The Yellow Birds

Movie review by
Michael Ordona, Common Sense Media
The Yellow Birds Movie Poster Image
War violence, language, shocking moments in mature drama.
  • R
  • 2018
  • 94 minutes

Parents say

age 18+
Based on 1 review

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A lot or a little?

The parents' guide to what's in this movie.

Positive Messages

The clearest message is a simple one: "War is hell." It's conveyed less by focusing on the brutality of combat than on the aftereffects for survivors. There is war violence, but it's not glamorized. Fidelity to comrades and to a solemn promise are emphasized.

Positive Role Models & Representations

Bartle makes extremely iffy but also understandable choices, making him an everyman stuck in a terrible situation. His human response to it -- and the eventual way he comes around to the truth -- sets a realistic example. One soldier's mother shows dogged determination in seeking the real story of what happened to her son.


Most of the war violence isn't particularly graphic -- shootings, shellings, etc. But two scenes up the intensity level: A soldier physically accosts his mother, and a key character is horribly mutilated and killed -- the result of cruel torture; his body briefly but memorably shown. Two suicide attempts, one successful. Also plenty of fear, tension, peril.


A couple of non-intense/graphic sexual situations. No nudity.


Pervasive profanity, including many uses of "f--k" and its variants, plus "s--t," "ass," "goddamn," "bitch," etc. "Hajji" used as a racial epithet.

Drinking, Drugs & Smoking

Drinking to excess as a form of self-medication. Ambiguous possible drug use (shown quickly); soldier smoking.

What parents need to know

Parents need to know that The Yellow Birds is a mature drama that focuses on young soldier Brandon Bartle (Alden Ehrenreich), who's haunted by his service in Iraq and memories of his best friend there, Murph (Tye Sheridan). It takes a complex view of war and the aftermath for those involved. While there's plenty of tension and peril, most of the war violence isn't overly graphic, aside from a couple of incidents that definitely up the intensity level. One involves a soldier who physically accosts his own mother, and one involves the disturbingly mutilated corpse of a key character, who appears to have been tortured to death. There's also a little bit of sex and substance-related content, including a soldier who self-medicates by drinking lots of beer.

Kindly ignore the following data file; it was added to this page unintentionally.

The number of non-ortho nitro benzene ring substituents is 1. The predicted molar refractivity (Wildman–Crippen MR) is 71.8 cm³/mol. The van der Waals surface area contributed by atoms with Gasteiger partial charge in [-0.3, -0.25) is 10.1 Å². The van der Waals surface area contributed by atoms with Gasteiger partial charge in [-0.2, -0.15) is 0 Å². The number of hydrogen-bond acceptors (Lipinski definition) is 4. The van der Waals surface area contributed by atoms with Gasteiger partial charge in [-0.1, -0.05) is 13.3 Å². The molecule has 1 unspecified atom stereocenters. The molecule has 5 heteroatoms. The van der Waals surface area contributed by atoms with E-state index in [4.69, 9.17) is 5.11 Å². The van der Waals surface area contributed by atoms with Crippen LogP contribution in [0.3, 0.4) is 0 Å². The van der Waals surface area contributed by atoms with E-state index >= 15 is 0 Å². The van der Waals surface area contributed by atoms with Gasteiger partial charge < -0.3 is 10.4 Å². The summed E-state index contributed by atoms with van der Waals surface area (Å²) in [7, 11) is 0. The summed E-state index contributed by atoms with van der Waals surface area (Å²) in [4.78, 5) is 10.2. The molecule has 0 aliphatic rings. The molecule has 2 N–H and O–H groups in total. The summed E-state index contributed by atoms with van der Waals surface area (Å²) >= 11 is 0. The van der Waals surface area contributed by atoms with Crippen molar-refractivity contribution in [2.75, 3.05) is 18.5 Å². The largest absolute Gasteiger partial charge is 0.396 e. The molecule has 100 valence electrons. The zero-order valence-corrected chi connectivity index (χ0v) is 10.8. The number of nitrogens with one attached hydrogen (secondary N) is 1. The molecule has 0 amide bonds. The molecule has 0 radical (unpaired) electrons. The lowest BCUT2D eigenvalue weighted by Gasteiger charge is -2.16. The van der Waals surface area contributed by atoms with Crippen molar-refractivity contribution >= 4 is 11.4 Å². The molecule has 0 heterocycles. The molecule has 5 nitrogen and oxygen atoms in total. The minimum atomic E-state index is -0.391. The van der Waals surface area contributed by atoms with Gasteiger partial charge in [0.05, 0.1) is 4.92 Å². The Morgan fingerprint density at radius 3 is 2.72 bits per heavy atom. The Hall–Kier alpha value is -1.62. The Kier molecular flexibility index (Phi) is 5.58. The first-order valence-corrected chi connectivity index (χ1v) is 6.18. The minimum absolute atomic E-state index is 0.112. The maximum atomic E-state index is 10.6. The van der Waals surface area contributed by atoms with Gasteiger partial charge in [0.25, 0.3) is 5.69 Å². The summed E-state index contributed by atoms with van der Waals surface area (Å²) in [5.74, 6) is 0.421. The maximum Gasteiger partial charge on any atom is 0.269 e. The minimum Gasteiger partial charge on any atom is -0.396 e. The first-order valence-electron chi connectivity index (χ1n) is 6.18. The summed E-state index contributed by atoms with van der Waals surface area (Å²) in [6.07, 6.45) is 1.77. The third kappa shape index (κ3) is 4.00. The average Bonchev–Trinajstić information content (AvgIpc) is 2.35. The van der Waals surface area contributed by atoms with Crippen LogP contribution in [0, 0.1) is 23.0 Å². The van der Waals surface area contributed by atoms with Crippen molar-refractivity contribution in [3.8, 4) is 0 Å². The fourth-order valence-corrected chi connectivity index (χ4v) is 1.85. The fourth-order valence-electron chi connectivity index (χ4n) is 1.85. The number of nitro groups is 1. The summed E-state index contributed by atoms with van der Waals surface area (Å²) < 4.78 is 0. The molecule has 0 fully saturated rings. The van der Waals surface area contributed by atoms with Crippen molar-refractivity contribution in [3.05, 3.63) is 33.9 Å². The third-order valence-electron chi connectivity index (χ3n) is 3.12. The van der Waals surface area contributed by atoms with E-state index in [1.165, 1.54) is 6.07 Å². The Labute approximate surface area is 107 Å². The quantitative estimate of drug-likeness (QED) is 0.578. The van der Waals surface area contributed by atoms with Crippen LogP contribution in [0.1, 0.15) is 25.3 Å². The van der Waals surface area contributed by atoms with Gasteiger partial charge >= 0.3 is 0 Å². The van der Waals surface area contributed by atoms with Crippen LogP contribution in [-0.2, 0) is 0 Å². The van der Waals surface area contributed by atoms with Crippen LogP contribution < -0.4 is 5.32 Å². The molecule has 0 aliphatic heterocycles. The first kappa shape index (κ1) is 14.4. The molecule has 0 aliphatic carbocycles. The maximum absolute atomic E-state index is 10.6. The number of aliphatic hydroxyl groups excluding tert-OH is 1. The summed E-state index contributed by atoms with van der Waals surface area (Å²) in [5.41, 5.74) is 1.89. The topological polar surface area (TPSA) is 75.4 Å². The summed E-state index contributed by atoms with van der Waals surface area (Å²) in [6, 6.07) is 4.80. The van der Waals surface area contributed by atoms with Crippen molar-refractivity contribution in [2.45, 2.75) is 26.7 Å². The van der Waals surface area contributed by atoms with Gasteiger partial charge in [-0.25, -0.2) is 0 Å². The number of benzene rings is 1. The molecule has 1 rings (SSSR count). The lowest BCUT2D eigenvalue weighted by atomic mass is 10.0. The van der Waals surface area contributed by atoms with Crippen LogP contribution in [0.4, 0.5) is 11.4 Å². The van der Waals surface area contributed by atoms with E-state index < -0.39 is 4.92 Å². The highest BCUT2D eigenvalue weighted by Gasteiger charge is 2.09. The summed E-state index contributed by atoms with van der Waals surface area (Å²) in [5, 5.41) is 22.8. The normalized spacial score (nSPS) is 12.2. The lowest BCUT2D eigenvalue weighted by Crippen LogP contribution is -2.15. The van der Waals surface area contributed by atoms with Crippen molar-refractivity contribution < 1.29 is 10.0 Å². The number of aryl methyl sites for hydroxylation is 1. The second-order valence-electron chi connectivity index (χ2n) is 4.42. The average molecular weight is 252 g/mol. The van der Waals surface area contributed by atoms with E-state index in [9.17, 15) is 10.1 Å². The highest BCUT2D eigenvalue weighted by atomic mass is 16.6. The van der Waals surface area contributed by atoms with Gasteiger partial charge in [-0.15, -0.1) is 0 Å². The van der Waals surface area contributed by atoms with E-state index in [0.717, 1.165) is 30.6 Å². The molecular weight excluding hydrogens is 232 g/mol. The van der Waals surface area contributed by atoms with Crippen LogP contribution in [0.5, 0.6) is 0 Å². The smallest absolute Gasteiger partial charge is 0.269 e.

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What's the story?

THE YELLOW BIRDS follows young soldier Brandon Bartle (Alden Ehrenreich), who's haunted by his service in Iraq and his memories of his best friend there, Daniel "Murph" Murphy (Tye Sheridan). The story bounces around in time, showing viewers scenes set after Bartle's service, some that take place during the war, and others set during his early days in the Army, when he and Murph were taken under the wing of a sergeant (Jack Huston) who may be unstable. Back home, Bartle struggles to readjust and dodges his mother (Toni Collette), Murph's mother (Jennifer Aniston), and an Army investigator (Jason Patric) who's looking into Bartle's wartime actions. Something has to give -- either Bartle's well-being or the secret he's harboring.

Is it any good?

This adaptation of Kevin Powers' acclaimed Iraq War novel has poetic moments and strong acting, but also a strange lack of tension. Director Alexandre Moors finds beauty in strange places in The Yellow Birds, such as a stretch of lush green in the desert or a moment of connection at a barracks party. He elicits centered performances from his cast, including strong support by Aniston as a desperate mother, Collette as an exasperated one, and Huston as a veteran leader who defies the easy dramatic classifications of "good" and "bad." And the two leads are outstanding. Sheridan (Mud, Joe, Ready Player One) is a soulful actor who deftly conveys Murph's naïveté and eventual crisis. He's instantly sympathetic. Ehrenreich, who has swung hard from impressive work (Hail, Caesar) to less so (Solo: A Star Wars Story) is focused and settled as the damaged young man at the story's center. His Bartle is a true everyman -- without direction, not a star soldier, not a failure. The difference in him before and after he reaches his personal breaking point is clear; the sometimes-poetic narration seems to come from somewhere that didn't exist until it was unearthed by his experiences.

That said, there's a kind of emotional and dramatic inevitability to the unraveling of the central mystery that lowers the film's stakes. This may be due to the narrative's time-jumping, which sometimes works and sometimes feels forced. And the choices involved in the central incident aren't easy to understand. They feel overly rushed and easy on screen, so we don't feel the fear or horror that key incident requires. The Yellow Birds' lack of dramatic tension may stem from a filmmaking choice to focus on the characters, a streamlining of the book's plot and relationships, or insufficient shaping in the editing room. Whatever the cause, the unfortunate result is a lower level of engagement than this otherwise well-made drama deserves.

Talk to your kids about ...

  • Families can talk about how The Yellow Birds depicts war and combat. Does any of it seem fun or exciting? How does it portray the relationship between U.S. forces and the Iraqi locals?

  • How do the violent scenes in this movie compare to what you might see in an action film? Which has more impact? Why?

  • Does the film feel political to you? Do you think it's trying to make a statement of any kind?

  • Why do you think Bartle and Sgt. Sterling made the choice they did? Why was it so hard for them to live with that choice? What would you have done?

Movie details

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